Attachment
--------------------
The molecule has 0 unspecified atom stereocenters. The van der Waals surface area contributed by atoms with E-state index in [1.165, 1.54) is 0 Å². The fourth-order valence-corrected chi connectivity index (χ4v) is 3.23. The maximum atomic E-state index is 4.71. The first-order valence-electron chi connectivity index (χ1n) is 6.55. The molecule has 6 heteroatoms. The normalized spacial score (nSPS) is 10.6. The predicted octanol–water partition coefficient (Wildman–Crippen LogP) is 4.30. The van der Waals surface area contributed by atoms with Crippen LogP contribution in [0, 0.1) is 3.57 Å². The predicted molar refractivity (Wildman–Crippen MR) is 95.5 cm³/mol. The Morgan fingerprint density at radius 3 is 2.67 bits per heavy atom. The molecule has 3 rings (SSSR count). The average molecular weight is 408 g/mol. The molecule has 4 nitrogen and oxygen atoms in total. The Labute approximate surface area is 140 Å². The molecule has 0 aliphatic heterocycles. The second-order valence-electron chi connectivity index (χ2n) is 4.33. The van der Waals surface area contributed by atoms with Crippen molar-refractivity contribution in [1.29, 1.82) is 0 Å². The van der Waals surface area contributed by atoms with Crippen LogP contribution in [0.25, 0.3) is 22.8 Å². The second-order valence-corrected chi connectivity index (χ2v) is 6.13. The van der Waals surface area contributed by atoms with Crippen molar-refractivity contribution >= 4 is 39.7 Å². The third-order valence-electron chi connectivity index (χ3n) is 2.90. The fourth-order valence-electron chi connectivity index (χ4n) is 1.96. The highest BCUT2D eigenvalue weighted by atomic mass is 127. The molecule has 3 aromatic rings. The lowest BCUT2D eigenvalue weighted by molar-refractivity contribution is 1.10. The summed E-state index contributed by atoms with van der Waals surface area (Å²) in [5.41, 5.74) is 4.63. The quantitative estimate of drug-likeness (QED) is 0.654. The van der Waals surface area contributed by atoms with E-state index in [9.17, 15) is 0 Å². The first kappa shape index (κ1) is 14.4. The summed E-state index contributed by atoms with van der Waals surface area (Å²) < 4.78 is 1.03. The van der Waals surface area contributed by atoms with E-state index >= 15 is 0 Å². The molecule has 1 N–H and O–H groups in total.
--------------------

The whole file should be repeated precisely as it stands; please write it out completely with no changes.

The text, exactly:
The molecule has 0 unspecified atom stereocenters. The van der Waals surface area contributed by atoms with E-state index in [1.165, 1.54) is 0 Å². The fourth-order valence-corrected chi connectivity index (χ4v) is 3.23. The maximum atomic E-state index is 4.71. The first-order valence-electron chi connectivity index (χ1n) is 6.55. The molecule has 6 heteroatoms. The normalized spacial score (nSPS) is 10.6. The predicted octanol–water partition coefficient (Wildman–Crippen LogP) is 4.30. The van der Waals surface area contributed by atoms with Crippen LogP contribution in [0, 0.1) is 3.57 Å². The predicted molar refractivity (Wildman–Crippen MR) is 95.5 cm³/mol. The Morgan fingerprint density at radius 3 is 2.67 bits per heavy atom. The molecule has 3 rings (SSSR count). The average molecular weight is 408 g/mol. The molecule has 4 nitrogen and oxygen atoms in total. The Labute approximate surface area is 140 Å². The molecule has 0 aliphatic heterocycles. The second-order valence-electron chi connectivity index (χ2n) is 4.33. The van der Waals surface area contributed by atoms with Crippen molar-refractivity contribution in [1.29, 1.82) is 0 Å². The van der Waals surface area contributed by atoms with Crippen LogP contribution in [0.25, 0.3) is 22.8 Å². The second-order valence-corrected chi connectivity index (χ2v) is 6.13. The van der Waals surface area contributed by atoms with Crippen molar-refractivity contribution >= 4 is 39.7 Å². The third-order valence-electron chi connectivity index (χ3n) is 2.90. The fourth-order valence-electron chi connectivity index (χ4n) is 1.96. The highest BCUT2D eigenvalue weighted by atomic mass is 127. The molecule has 3 aromatic rings. The lowest BCUT2D eigenvalue weighted by molar-refractivity contribution is 1.10. The summed E-state index contributed by atoms with van der Waals surface area (Å²) in [5.41, 5.74) is 4.63. The quantitative estimate of drug-likeness (QED) is 0.654. The van der Waals surface area contributed by atoms with E-state index in [9.17, 15) is 0 Å². The first kappa shape index (κ1) is 14.4. The summed E-state index contributed by atoms with van der Waals surface area (Å²) < 4.78 is 1.03. The van der Waals surface area contributed by atoms with E-state index >= 15 is 0 Å². The molecule has 1 N–H and O–H groups in total.